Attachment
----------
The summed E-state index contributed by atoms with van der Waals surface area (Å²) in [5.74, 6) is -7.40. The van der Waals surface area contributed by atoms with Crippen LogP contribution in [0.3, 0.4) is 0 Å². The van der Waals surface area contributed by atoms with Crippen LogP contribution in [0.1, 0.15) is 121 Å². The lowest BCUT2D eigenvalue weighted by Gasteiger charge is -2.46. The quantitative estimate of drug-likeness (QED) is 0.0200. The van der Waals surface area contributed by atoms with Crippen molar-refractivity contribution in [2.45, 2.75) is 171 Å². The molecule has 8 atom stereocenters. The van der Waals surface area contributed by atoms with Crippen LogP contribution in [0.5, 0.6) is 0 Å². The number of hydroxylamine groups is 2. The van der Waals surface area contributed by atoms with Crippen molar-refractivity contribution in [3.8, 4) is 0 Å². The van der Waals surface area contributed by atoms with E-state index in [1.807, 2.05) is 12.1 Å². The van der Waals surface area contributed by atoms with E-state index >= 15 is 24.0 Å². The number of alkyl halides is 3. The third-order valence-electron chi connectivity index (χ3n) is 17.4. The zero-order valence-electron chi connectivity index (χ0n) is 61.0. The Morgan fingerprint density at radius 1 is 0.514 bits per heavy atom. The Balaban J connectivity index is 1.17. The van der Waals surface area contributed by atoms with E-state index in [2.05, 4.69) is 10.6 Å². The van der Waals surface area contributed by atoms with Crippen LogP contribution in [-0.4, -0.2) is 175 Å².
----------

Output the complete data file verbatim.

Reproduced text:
The summed E-state index contributed by atoms with van der Waals surface area (Å²) in [5.74, 6) is -7.40. The van der Waals surface area contributed by atoms with Crippen LogP contribution in [0.3, 0.4) is 0 Å². The van der Waals surface area contributed by atoms with Crippen LogP contribution in [0.1, 0.15) is 121 Å². The lowest BCUT2D eigenvalue weighted by Gasteiger charge is -2.46. The quantitative estimate of drug-likeness (QED) is 0.0200. The van der Waals surface area contributed by atoms with Crippen molar-refractivity contribution in [2.45, 2.75) is 171 Å². The molecule has 8 atom stereocenters. The van der Waals surface area contributed by atoms with Crippen LogP contribution in [0.5, 0.6) is 0 Å². The number of hydroxylamine groups is 2. The van der Waals surface area contributed by atoms with Crippen molar-refractivity contribution in [3.8, 4) is 0 Å². The van der Waals surface area contributed by atoms with E-state index in [1.807, 2.05) is 12.1 Å². The van der Waals surface area contributed by atoms with E-state index >= 15 is 24.0 Å². The number of alkyl halides is 3. The third-order valence-electron chi connectivity index (χ3n) is 17.4. The zero-order valence-electron chi connectivity index (χ0n) is 61.0. The Morgan fingerprint density at radius 1 is 0.514 bits per heavy atom. The Balaban J connectivity index is 1.17. The van der Waals surface area contributed by atoms with E-state index in [2.05, 4.69) is 10.6 Å². The van der Waals surface area contributed by atoms with Crippen LogP contribution in [-0.4, -0.2) is 175 Å².